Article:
WORDS THAT Reveal Secrets.
Another British author, Thomas Stamford Raffles, published in 1917 a book on pre-Western Java. In it, he gives the following important observation:
“The Javans have universally two meals in the day, one just before noon, and one between seven and eight o’clock in the evening: the former, which is the principal meal, corresponding with the European dinner, and distinguished by the term mangan-awan, or the day meal; the latter termed mangan-wenge, or evening meal. They have no regular meal corresponding with the European breakfast”. (Raffles 1965: Vol. 1: 101. Fischer 1959: 27).
(Note: Raffles, whose book was described by John Bastin as “one of the classics of South-East Asian historiography,” was the lieutenant- general of Indonesia from 1811 to 1815. It was during his incumbency that he gathered the materials for his two-volume work on Java. John Bastin’s introduction is unpaginated).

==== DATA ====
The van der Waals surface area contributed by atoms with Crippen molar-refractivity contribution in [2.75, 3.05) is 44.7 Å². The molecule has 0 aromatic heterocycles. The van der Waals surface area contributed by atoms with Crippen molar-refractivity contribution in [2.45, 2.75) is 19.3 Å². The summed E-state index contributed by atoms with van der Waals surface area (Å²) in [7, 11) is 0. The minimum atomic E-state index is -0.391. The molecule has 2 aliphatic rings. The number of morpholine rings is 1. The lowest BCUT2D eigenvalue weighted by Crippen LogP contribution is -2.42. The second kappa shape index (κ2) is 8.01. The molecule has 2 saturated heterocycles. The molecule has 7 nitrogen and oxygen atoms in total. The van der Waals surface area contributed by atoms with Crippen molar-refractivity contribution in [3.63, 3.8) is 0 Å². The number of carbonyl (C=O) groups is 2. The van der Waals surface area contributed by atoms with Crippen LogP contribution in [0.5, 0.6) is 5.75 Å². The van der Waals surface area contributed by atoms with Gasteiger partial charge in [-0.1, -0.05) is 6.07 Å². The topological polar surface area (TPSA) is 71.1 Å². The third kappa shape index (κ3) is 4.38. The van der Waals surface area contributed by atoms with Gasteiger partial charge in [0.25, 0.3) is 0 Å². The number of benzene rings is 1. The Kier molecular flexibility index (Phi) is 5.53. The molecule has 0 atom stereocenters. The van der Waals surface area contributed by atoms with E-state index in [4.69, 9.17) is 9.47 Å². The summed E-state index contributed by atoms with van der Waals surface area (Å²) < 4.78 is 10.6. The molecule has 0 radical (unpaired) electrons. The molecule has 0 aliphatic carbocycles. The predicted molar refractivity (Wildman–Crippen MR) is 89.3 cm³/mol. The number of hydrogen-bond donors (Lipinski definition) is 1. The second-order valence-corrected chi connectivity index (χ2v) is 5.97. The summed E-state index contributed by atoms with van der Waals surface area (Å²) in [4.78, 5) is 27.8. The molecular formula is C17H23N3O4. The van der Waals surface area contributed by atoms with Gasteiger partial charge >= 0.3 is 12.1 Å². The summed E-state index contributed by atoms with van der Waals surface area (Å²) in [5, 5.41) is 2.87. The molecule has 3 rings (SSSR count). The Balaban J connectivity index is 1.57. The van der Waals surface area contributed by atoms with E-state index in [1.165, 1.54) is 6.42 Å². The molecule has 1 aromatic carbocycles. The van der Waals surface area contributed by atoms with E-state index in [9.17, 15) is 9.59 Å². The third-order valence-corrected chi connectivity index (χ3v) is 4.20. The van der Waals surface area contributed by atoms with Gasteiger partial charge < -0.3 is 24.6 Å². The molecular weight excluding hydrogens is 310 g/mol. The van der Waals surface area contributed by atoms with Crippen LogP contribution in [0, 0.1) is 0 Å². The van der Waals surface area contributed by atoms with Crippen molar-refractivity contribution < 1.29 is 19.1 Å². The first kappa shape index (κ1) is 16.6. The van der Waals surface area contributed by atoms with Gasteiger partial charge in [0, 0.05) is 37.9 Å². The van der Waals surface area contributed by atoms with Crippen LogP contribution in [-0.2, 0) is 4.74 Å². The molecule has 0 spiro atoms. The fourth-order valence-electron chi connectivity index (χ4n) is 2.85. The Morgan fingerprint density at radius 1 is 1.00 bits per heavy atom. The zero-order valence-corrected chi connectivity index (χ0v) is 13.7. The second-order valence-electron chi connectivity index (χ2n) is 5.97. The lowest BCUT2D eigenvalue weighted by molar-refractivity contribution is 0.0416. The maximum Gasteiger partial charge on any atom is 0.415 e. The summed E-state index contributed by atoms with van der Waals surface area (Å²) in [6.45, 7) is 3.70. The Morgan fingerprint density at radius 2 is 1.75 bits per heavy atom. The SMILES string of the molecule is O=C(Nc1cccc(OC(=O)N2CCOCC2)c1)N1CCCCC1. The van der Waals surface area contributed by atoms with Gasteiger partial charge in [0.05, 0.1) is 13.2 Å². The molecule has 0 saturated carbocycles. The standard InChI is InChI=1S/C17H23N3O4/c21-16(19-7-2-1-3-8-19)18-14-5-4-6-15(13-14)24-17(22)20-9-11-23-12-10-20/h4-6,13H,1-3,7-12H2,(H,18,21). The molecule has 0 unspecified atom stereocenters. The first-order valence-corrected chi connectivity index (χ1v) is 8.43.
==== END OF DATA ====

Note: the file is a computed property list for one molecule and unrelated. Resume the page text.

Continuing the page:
This must have been true of pre-Spanish Pampangans, because the language contains only the words for “midday meal” (paugtuan) and “evening meal” (apunan) , but not the word for “breakfast.” To refer to this, the term used at persent is almusal, which is a local adaptation of the Spanish almorzar (to beak fast). (Note: The Pampangan word abakan, though derived from abak (meaning morning) is never used to mean “breakfasrt”, but “lunch”).
The absence of the native term here becomes more striking when one looks at six other Filipino tongues where the native words for all the three meals are present, as can be seen in the outline below. The seventh, Pangasinan, is like Pampangan in this regard.
(To be continued)